I served at DKMH in Catterick for 5 years all told, I was there when Princess Margaret came and was lucky enough to meet her. I was on the committee and organised our summer ball which was brilliant with the men in tuxedos and the ladies in ball gowns. I stayed behind when they all went off to Iraq the first time and we stayed up all night to be there when they came back at 6am. It was such a brilliant place to be at the time. I worked on every Ward and most Departments in my time there. Allyson Morgan.
In 1977 my father (a serving soldier) died in Germany and we were relocated to military housing in Catterick Garrison while waiting for a council house in Durham where my mum was from. I had been suffering significantly with recurrent tonsillitis in the previous 3 years and had been very unwell with it several times in the previous 12 months.
I was unwell shortly after getting to Catterick and was rapidly assessed by the ENT service and was admitted for a tonsillectomy shortly after my 14th birthday. As a teenager I was sent to an adult ward! I was mortified to be asked to provide a urine sample as part of the admission process and managed to hang on until about 10pm before my bladder was about to explode before whispering my dilemma to one of the nurses. I was in a 6 bedded bay with all these "ancient" ladies who were probably only in their 30s and 40s. I was very well looked after for my week long stay. In 1981 I joined the QAs myself but never visited Catterick again in my 11 year career. Jackie O'Sullivan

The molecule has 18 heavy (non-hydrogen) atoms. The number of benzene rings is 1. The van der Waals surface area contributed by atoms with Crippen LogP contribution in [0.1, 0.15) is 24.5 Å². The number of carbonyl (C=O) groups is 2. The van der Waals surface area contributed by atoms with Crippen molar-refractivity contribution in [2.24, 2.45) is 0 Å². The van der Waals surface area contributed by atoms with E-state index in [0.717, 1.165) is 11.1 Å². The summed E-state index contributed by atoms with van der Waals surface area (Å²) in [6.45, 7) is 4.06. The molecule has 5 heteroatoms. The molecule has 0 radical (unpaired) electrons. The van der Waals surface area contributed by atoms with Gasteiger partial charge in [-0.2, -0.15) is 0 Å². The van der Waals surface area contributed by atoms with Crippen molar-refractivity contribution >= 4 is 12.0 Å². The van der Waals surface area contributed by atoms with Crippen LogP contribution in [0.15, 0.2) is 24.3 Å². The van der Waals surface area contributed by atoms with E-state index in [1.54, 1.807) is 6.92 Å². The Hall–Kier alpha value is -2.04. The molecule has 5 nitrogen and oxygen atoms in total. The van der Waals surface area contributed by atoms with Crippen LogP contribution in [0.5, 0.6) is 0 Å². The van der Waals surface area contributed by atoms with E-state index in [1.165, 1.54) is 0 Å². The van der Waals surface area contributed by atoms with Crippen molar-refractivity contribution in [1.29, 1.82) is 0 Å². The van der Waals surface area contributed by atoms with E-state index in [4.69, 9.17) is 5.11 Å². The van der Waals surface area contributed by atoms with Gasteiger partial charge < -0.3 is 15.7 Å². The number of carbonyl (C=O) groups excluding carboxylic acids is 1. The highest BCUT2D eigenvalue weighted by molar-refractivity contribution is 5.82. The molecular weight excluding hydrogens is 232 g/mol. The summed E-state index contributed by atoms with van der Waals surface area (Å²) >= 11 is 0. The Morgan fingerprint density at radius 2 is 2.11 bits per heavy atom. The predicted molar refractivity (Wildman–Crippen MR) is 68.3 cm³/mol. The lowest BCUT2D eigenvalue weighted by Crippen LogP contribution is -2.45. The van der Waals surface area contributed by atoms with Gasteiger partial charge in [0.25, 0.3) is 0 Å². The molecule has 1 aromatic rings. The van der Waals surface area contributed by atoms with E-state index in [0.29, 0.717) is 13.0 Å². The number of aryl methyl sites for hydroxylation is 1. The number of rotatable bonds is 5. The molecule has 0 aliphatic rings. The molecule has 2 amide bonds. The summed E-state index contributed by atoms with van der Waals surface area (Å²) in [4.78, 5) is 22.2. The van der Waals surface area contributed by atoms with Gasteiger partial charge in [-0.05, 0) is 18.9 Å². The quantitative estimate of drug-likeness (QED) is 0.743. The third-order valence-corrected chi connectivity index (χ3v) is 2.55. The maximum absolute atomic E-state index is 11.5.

My name is Bill Haylett and I was lucky enough to work at DKMH as a civilian "senior staff nurse" on Ward 3 (orthopaedics) from1994-1998.